You may not be using your email for any illegal activity, but that doesn’t mean you want anyone to have access to your message content. Addresses, phone numbers, bank account numbers and social security numbers are routinely included in emails. Encryption services are readily available and many don’t even require registration. Geek Rescue has the email solutions you need to ensure that no outside sources have access to your private messages.
Google, Microsoft and Yahoo have all been accused of sending information to the government. What do you do if you don’t records of your searches forward to official agencies? A little research can help you discover a new search engine that promises not to track or store records of your searches. Predictably, traffic on these search engines has risen steadily in the past few weeks.
Finally, if the search giants’ sites aren’t safe, neither are their chat clients. Encrypted chat services are often as easy as adding a plug-in to your browser. It may not be quite as convenient as Gchat, but you can be sure that no one else is reading your conversation.
For more information on how to surf safely and keep your computer and data private and secure, talk to the experts at Geek Rescue today. Give us a call at 918-369-4335.
July 12th, 2013
The FBI virus has been making plenty of headlines in the past few weeks. Since it’s capable of locking down your computer and attempts to extort money from its victims, there’s good reason for the media frenzy.
The virus, part of a classification called ransomware, uses an official looking FBI seal to make victims believe their computer has been locked due to illegal activity. A ransom is asked for to unlock the computer and keep the victim out of prison. A giveaway that the virus is a tool of scam artists is revealed, however, when the only acceptable payment method is an untraceable, prepaid credit card.
It’s frightening to think criminals from an ocean away can hijack your personal computer and demand money to let it go. Recent reports of FBI virus sightings reveal even more sinister characteristics though. As reported by an NBC affiliate, one teenager in a Chicago suburb says the virus first showed images of child pornography on her screen, then used her webcam to take her picture before locking down her computer and demanding $450.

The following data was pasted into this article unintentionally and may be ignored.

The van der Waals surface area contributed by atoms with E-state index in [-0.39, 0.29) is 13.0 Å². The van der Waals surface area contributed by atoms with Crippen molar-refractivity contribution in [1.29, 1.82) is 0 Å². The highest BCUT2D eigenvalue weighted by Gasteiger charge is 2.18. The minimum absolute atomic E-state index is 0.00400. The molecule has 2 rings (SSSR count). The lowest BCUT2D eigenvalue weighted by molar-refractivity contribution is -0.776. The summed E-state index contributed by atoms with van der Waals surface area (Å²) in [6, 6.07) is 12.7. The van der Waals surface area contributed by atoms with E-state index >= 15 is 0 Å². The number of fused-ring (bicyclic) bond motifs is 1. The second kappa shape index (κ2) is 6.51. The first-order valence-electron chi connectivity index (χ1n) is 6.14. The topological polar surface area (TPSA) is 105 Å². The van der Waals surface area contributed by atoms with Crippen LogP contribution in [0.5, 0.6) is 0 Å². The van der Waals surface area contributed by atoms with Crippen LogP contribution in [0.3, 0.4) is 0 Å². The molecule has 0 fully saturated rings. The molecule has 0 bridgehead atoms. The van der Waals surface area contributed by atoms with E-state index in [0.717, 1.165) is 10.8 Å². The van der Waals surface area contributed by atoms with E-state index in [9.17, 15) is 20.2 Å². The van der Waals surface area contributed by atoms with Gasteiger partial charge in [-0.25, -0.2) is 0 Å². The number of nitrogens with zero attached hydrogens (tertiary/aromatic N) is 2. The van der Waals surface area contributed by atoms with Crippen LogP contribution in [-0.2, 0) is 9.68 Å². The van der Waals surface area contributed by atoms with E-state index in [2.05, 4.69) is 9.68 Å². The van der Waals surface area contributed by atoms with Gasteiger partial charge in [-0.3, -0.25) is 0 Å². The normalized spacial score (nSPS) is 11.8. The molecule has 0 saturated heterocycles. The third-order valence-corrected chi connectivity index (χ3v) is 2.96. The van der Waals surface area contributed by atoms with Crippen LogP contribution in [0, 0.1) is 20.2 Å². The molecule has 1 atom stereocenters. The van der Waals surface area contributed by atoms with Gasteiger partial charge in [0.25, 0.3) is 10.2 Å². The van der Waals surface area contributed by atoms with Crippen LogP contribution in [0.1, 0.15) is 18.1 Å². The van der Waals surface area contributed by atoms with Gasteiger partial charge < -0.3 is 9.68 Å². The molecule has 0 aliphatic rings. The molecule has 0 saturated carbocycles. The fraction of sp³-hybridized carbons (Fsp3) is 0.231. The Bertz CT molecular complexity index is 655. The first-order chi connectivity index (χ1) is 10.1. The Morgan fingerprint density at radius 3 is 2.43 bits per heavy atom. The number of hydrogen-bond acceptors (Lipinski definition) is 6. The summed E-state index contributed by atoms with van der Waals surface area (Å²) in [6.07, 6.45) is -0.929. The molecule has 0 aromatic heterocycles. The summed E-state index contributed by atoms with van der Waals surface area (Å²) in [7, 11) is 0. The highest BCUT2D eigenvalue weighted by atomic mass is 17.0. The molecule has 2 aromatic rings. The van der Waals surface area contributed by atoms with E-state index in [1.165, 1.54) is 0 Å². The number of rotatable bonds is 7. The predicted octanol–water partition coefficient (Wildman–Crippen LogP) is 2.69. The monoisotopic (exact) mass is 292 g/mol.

Similar reports are cropping up all over the US. SILive has a story of an FBI virus victim in New York. WKMG in Orlando reported another case of the FBI virus in Florida, but this one had a slight twist. After the victim’s computer was locked down, a number listed as belonging to the Department of Justice appeared and connected the man to an accented voice claiming to be able to fix his computer for a fee of $189.95.
Officials warn that the virus likely infects your computer when you click on an email from an unknown sender or visit a harmful website. It then uses fear-based tactics to attempt to steal your money or personal information. The FBI virus is just like any other virus, however. It can be cleaned and your computer can be restored. The FBI, that’s the real FBI, recommends seeking help from a professional so you can be sure the virus is gone. Geek Rescue specializes in the identification and eradication of computer viruses. They save you from viruses like the FBI virus and safeguard your computer with the latest antivirus software to keep you safe. Call a Geek Rescue at 918-369-4335.